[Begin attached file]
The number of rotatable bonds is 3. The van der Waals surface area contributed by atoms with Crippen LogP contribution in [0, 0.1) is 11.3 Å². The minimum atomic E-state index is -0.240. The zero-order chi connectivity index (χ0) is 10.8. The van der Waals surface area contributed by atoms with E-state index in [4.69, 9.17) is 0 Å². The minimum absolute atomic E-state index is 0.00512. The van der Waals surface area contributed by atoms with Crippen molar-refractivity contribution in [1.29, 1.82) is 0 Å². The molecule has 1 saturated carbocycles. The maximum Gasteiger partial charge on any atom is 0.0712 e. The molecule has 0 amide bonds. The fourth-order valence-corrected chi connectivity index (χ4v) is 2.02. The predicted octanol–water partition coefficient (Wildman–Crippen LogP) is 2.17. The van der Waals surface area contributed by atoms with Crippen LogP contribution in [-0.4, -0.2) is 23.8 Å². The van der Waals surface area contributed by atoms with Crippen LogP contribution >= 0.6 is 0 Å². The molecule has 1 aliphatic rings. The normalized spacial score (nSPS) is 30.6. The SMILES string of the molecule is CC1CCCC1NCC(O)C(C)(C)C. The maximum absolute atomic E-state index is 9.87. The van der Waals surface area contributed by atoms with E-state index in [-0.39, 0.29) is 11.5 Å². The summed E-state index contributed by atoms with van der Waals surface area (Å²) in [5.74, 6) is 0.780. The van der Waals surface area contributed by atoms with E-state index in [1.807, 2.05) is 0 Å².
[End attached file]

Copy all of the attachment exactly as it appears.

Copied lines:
The number of rotatable bonds is 3. The van der Waals surface area contributed by atoms with Crippen LogP contribution in [0, 0.1) is 11.3 Å². The minimum atomic E-state index is -0.240. The zero-order chi connectivity index (χ0) is 10.8. The van der Waals surface area contributed by atoms with E-state index in [4.69, 9.17) is 0 Å². The minimum absolute atomic E-state index is 0.00512. The van der Waals surface area contributed by atoms with Crippen molar-refractivity contribution in [1.29, 1.82) is 0 Å². The molecule has 1 saturated carbocycles. The maximum Gasteiger partial charge on any atom is 0.0712 e. The molecule has 0 amide bonds. The fourth-order valence-corrected chi connectivity index (χ4v) is 2.02. The predicted octanol–water partition coefficient (Wildman–Crippen LogP) is 2.17. The van der Waals surface area contributed by atoms with Crippen LogP contribution in [-0.4, -0.2) is 23.8 Å². The van der Waals surface area contributed by atoms with Crippen LogP contribution >= 0.6 is 0 Å². The molecule has 1 aliphatic rings. The normalized spacial score (nSPS) is 30.6. The SMILES string of the molecule is CC1CCCC1NCC(O)C(C)(C)C. The maximum absolute atomic E-state index is 9.87. The van der Waals surface area contributed by atoms with E-state index in [-0.39, 0.29) is 11.5 Å². The summed E-state index contributed by atoms with van der Waals surface area (Å²) in [5.74, 6) is 0.780. The van der Waals surface area contributed by atoms with E-state index in [1.807, 2.05) is 0 Å².